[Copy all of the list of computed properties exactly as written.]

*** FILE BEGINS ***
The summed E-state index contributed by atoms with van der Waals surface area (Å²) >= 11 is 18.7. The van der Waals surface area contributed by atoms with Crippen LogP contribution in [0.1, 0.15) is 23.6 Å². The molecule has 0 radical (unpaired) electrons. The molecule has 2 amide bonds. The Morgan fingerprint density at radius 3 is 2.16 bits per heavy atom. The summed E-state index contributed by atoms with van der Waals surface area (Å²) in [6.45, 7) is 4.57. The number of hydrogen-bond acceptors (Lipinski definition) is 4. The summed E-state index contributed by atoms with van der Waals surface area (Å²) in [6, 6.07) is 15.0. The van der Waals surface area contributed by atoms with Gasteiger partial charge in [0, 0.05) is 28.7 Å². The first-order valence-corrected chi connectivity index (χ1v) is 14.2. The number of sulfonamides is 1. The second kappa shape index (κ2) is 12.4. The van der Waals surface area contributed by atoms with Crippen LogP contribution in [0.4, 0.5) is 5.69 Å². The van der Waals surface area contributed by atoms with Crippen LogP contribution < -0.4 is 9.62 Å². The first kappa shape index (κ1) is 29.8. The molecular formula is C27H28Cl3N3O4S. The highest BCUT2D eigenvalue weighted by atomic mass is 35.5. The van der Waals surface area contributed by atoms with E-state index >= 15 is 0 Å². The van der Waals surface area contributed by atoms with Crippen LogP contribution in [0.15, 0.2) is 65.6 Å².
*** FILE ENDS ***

The summed E-state index contributed by atoms with van der Waals surface area (Å²) >= 11 is 18.7. The van der Waals surface area contributed by atoms with Crippen LogP contribution in [0.1, 0.15) is 23.6 Å². The molecule has 0 radical (unpaired) electrons. The molecule has 2 amide bonds. The Morgan fingerprint density at radius 3 is 2.16 bits per heavy atom. The summed E-state index contributed by atoms with van der Waals surface area (Å²) in [6.45, 7) is 4.57. The number of hydrogen-bond acceptors (Lipinski definition) is 4. The summed E-state index contributed by atoms with van der Waals surface area (Å²) in [6, 6.07) is 15.0. The van der Waals surface area contributed by atoms with Gasteiger partial charge in [0, 0.05) is 28.7 Å². The first-order valence-corrected chi connectivity index (χ1v) is 14.2. The number of sulfonamides is 1. The second kappa shape index (κ2) is 12.4. The van der Waals surface area contributed by atoms with Crippen LogP contribution in [0.4, 0.5) is 5.69 Å². The van der Waals surface area contributed by atoms with Crippen LogP contribution < -0.4 is 9.62 Å². The first kappa shape index (κ1) is 29.8. The molecular formula is C27H28Cl3N3O4S. The highest BCUT2D eigenvalue weighted by atomic mass is 35.5. The van der Waals surface area contributed by atoms with E-state index >= 15 is 0 Å². The van der Waals surface area contributed by atoms with Crippen LogP contribution in [0.15, 0.2) is 65.6 Å².